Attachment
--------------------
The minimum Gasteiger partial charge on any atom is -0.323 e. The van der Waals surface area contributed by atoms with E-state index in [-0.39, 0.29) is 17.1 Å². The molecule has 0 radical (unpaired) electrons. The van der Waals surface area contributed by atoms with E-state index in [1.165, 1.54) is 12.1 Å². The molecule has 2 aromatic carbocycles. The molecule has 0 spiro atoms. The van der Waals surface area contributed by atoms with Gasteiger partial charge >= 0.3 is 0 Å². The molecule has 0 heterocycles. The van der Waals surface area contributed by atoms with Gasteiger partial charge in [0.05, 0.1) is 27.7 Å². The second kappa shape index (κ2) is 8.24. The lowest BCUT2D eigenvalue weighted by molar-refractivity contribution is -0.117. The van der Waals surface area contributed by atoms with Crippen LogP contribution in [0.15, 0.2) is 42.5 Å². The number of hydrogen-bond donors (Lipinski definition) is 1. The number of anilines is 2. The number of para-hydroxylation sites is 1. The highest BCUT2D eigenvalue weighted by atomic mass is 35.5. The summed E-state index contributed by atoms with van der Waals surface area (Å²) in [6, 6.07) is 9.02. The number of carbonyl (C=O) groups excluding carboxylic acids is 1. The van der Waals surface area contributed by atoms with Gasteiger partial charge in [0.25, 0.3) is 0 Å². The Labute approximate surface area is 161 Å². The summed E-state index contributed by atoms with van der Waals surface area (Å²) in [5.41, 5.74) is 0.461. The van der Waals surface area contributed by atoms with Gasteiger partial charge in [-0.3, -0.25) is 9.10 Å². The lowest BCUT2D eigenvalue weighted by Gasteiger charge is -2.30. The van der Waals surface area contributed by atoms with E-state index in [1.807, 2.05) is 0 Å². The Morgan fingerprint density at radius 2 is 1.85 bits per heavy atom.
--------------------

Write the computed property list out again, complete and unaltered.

The minimum Gasteiger partial charge on any atom is -0.323 e. The van der Waals surface area contributed by atoms with E-state index in [-0.39, 0.29) is 17.1 Å². The molecule has 0 radical (unpaired) electrons. The van der Waals surface area contributed by atoms with E-state index in [1.165, 1.54) is 12.1 Å². The molecule has 2 aromatic carbocycles. The molecule has 0 spiro atoms. The van der Waals surface area contributed by atoms with Gasteiger partial charge >= 0.3 is 0 Å². The molecule has 0 heterocycles. The van der Waals surface area contributed by atoms with Gasteiger partial charge in [0.05, 0.1) is 27.7 Å². The second kappa shape index (κ2) is 8.24. The lowest BCUT2D eigenvalue weighted by molar-refractivity contribution is -0.117. The van der Waals surface area contributed by atoms with Crippen LogP contribution in [0.15, 0.2) is 42.5 Å². The number of hydrogen-bond donors (Lipinski definition) is 1. The number of anilines is 2. The number of para-hydroxylation sites is 1. The highest BCUT2D eigenvalue weighted by atomic mass is 35.5. The summed E-state index contributed by atoms with van der Waals surface area (Å²) in [6, 6.07) is 9.02. The number of carbonyl (C=O) groups excluding carboxylic acids is 1. The van der Waals surface area contributed by atoms with Gasteiger partial charge in [0.25, 0.3) is 0 Å². The Labute approximate surface area is 161 Å². The summed E-state index contributed by atoms with van der Waals surface area (Å²) in [5.41, 5.74) is 0.461. The van der Waals surface area contributed by atoms with Gasteiger partial charge in [-0.3, -0.25) is 9.10 Å². The lowest BCUT2D eigenvalue weighted by Gasteiger charge is -2.30. The van der Waals surface area contributed by atoms with E-state index in [1.807, 2.05) is 0 Å². The Morgan fingerprint density at radius 2 is 1.85 bits per heavy atom.